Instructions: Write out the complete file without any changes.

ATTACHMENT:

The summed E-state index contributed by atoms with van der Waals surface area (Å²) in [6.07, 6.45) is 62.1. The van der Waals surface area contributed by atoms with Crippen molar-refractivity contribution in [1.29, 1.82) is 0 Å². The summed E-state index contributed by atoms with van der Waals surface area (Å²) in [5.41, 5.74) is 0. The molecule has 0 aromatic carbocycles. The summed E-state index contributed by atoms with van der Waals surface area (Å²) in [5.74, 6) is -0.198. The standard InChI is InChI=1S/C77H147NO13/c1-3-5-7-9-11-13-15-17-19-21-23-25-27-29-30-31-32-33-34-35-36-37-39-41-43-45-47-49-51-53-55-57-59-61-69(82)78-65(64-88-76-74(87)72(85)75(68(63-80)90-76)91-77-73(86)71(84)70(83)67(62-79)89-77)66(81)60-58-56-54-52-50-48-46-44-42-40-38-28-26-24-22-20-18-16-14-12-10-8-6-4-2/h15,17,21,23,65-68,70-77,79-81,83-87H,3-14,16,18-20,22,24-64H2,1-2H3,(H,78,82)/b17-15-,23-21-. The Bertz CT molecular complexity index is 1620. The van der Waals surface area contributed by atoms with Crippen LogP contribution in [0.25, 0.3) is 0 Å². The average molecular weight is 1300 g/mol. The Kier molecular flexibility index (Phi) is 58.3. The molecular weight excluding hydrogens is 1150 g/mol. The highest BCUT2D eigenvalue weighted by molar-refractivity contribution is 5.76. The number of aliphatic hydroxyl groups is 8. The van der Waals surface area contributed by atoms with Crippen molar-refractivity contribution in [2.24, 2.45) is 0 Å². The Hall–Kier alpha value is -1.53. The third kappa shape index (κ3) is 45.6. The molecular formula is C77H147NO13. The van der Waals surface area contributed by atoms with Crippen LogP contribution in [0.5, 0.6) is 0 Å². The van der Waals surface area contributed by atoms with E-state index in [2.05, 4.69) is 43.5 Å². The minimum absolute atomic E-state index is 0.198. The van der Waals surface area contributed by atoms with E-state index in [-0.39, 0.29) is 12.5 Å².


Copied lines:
The summed E-state index contributed by atoms with van der Waals surface area (Å²) in [6.07, 6.45) is 62.1. The van der Waals surface area contributed by atoms with Crippen molar-refractivity contribution in [1.29, 1.82) is 0 Å². The summed E-state index contributed by atoms with van der Waals surface area (Å²) in [5.41, 5.74) is 0. The molecule has 0 aromatic carbocycles. The summed E-state index contributed by atoms with van der Waals surface area (Å²) in [5.74, 6) is -0.198. The standard InChI is InChI=1S/C77H147NO13/c1-3-5-7-9-11-13-15-17-19-21-23-25-27-29-30-31-32-33-34-35-36-37-39-41-43-45-47-49-51-53-55-57-59-61-69(82)78-65(64-88-76-74(87)72(85)75(68(63-80)90-76)91-77-73(86)71(84)70(83)67(62-79)89-77)66(81)60-58-56-54-52-50-48-46-44-42-40-38-28-26-24-22-20-18-16-14-12-10-8-6-4-2/h15,17,21,23,65-68,70-77,79-81,83-87H,3-14,16,18-20,22,24-64H2,1-2H3,(H,78,82)/b17-15-,23-21-. The Bertz CT molecular complexity index is 1620. The van der Waals surface area contributed by atoms with Crippen LogP contribution in [0.25, 0.3) is 0 Å². The average molecular weight is 1300 g/mol. The Kier molecular flexibility index (Phi) is 58.3. The molecular weight excluding hydrogens is 1150 g/mol. The highest BCUT2D eigenvalue weighted by molar-refractivity contribution is 5.76. The number of aliphatic hydroxyl groups is 8. The van der Waals surface area contributed by atoms with Crippen molar-refractivity contribution in [2.24, 2.45) is 0 Å². The Hall–Kier alpha value is -1.53. The third kappa shape index (κ3) is 45.6. The molecular formula is C77H147NO13. The van der Waals surface area contributed by atoms with Crippen LogP contribution in [0.5, 0.6) is 0 Å². The van der Waals surface area contributed by atoms with E-state index in [2.05, 4.69) is 43.5 Å². The minimum absolute atomic E-state index is 0.198. The van der Waals surface area contributed by atoms with E-state index in [-0.39, 0.29) is 12.5 Å².